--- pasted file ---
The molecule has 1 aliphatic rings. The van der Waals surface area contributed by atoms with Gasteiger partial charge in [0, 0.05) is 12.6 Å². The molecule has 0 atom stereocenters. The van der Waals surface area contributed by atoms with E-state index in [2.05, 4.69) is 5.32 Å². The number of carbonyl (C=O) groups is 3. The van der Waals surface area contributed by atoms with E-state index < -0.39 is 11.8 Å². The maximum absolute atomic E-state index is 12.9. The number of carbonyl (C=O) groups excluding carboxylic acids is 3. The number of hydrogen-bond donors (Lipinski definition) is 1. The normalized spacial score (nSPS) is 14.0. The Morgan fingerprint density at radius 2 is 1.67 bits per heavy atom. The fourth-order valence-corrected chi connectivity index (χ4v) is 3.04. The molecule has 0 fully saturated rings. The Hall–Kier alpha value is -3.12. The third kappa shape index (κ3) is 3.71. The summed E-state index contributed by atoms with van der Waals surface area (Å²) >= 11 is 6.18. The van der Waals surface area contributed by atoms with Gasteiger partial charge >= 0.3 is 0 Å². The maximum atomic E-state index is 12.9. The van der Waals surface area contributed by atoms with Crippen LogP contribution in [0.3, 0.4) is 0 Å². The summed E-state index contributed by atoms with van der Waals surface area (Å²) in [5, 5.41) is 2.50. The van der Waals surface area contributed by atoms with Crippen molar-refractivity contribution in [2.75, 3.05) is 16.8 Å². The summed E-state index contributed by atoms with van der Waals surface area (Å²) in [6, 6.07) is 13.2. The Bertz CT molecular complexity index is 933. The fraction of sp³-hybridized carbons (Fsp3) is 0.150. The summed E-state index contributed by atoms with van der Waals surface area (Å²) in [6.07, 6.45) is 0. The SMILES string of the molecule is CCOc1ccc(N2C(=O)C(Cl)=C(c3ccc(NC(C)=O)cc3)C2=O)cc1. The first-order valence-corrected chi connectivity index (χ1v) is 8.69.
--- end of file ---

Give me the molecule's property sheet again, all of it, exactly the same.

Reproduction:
The molecule has 1 aliphatic rings. The van der Waals surface area contributed by atoms with Gasteiger partial charge in [0, 0.05) is 12.6 Å². The molecule has 0 atom stereocenters. The van der Waals surface area contributed by atoms with E-state index in [2.05, 4.69) is 5.32 Å². The number of carbonyl (C=O) groups is 3. The van der Waals surface area contributed by atoms with E-state index < -0.39 is 11.8 Å². The maximum absolute atomic E-state index is 12.9. The number of carbonyl (C=O) groups excluding carboxylic acids is 3. The number of hydrogen-bond donors (Lipinski definition) is 1. The normalized spacial score (nSPS) is 14.0. The Morgan fingerprint density at radius 2 is 1.67 bits per heavy atom. The fourth-order valence-corrected chi connectivity index (χ4v) is 3.04. The molecule has 0 fully saturated rings. The Hall–Kier alpha value is -3.12. The third kappa shape index (κ3) is 3.71. The summed E-state index contributed by atoms with van der Waals surface area (Å²) >= 11 is 6.18. The van der Waals surface area contributed by atoms with Gasteiger partial charge >= 0.3 is 0 Å². The maximum atomic E-state index is 12.9. The van der Waals surface area contributed by atoms with Crippen LogP contribution in [0.3, 0.4) is 0 Å². The summed E-state index contributed by atoms with van der Waals surface area (Å²) in [5, 5.41) is 2.50. The van der Waals surface area contributed by atoms with Crippen molar-refractivity contribution in [2.75, 3.05) is 16.8 Å². The summed E-state index contributed by atoms with van der Waals surface area (Å²) in [6, 6.07) is 13.2. The Bertz CT molecular complexity index is 933. The fraction of sp³-hybridized carbons (Fsp3) is 0.150. The summed E-state index contributed by atoms with van der Waals surface area (Å²) in [6.07, 6.45) is 0. The SMILES string of the molecule is CCOc1ccc(N2C(=O)C(Cl)=C(c3ccc(NC(C)=O)cc3)C2=O)cc1. The first-order valence-corrected chi connectivity index (χ1v) is 8.69.